It is one of the main reasons why we decided to start a social enterprise Bagel Bejgl five years ago in Belgrade, as we couldn’t wait for the country to realize we exist. We couldn’t wait for the country to remember it has an obligation to fund and support civil society organizations, that it can be more useful, cheaper, and more beneficial. Our country has decided to go in a different direction. Citizens feel this too, civil society organizations are not privileged in this respect. One of the main reasons was to try ourselves in business, to try to make profits ourselves, and not wait for anyone, not even the law. We are often asked, “How do you run a social enterprise when there is no law on social entrepreneurship?”. We always respond that, had we waited for 5 years we wouldn’t have Bagel Bejgl now, which is a fantastic story that transcends the borders of our country.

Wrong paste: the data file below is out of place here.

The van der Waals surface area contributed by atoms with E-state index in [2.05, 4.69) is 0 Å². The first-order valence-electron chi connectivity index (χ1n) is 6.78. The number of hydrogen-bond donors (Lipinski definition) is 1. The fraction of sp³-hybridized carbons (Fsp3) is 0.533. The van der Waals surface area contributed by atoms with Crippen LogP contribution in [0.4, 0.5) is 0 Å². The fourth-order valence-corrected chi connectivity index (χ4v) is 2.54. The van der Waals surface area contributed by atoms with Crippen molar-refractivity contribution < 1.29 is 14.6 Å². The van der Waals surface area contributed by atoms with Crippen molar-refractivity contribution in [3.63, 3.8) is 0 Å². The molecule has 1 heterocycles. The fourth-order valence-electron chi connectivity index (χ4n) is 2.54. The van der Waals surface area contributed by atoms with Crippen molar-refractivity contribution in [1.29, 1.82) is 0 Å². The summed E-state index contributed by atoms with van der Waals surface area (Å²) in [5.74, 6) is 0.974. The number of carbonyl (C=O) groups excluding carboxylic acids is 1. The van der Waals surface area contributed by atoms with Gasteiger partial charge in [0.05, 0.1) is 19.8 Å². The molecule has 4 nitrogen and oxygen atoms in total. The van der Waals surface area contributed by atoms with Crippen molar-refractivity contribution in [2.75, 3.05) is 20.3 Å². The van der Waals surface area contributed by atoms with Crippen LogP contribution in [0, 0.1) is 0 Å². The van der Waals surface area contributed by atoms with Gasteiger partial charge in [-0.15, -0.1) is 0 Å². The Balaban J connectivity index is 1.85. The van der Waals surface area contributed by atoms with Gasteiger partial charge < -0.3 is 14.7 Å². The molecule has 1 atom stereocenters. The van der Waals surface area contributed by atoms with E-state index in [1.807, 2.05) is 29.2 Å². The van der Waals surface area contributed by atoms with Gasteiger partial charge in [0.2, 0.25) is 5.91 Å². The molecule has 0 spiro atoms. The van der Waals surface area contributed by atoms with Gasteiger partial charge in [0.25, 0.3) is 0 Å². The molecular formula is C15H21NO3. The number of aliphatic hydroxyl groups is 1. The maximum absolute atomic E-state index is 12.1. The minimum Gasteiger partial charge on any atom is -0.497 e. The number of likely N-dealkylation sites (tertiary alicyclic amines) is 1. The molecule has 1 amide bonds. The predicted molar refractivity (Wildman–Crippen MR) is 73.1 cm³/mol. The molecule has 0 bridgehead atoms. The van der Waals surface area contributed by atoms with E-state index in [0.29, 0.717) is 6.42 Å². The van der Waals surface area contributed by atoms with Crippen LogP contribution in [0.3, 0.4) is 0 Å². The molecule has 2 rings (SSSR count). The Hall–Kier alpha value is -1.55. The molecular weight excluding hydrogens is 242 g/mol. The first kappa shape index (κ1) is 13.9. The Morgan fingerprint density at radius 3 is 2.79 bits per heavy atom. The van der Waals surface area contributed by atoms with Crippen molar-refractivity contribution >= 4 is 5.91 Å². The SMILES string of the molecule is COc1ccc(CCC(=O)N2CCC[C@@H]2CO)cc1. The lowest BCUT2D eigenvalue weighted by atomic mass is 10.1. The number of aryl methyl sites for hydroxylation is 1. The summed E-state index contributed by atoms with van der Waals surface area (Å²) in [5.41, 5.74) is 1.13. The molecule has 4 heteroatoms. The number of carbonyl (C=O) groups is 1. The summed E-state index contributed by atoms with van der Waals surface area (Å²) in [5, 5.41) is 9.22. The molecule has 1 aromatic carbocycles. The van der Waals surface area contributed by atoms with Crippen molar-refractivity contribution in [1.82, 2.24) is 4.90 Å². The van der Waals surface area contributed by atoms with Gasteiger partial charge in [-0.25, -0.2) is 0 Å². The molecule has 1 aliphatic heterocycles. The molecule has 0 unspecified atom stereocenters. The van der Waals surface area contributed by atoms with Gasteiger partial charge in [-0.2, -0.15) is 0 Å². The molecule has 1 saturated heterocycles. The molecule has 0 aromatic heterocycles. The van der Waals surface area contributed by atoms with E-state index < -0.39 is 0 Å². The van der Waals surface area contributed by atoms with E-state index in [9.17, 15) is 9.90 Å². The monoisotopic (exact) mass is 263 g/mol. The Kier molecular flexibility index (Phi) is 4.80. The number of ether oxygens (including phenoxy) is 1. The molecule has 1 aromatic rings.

What is “Bagel Bejgl” about?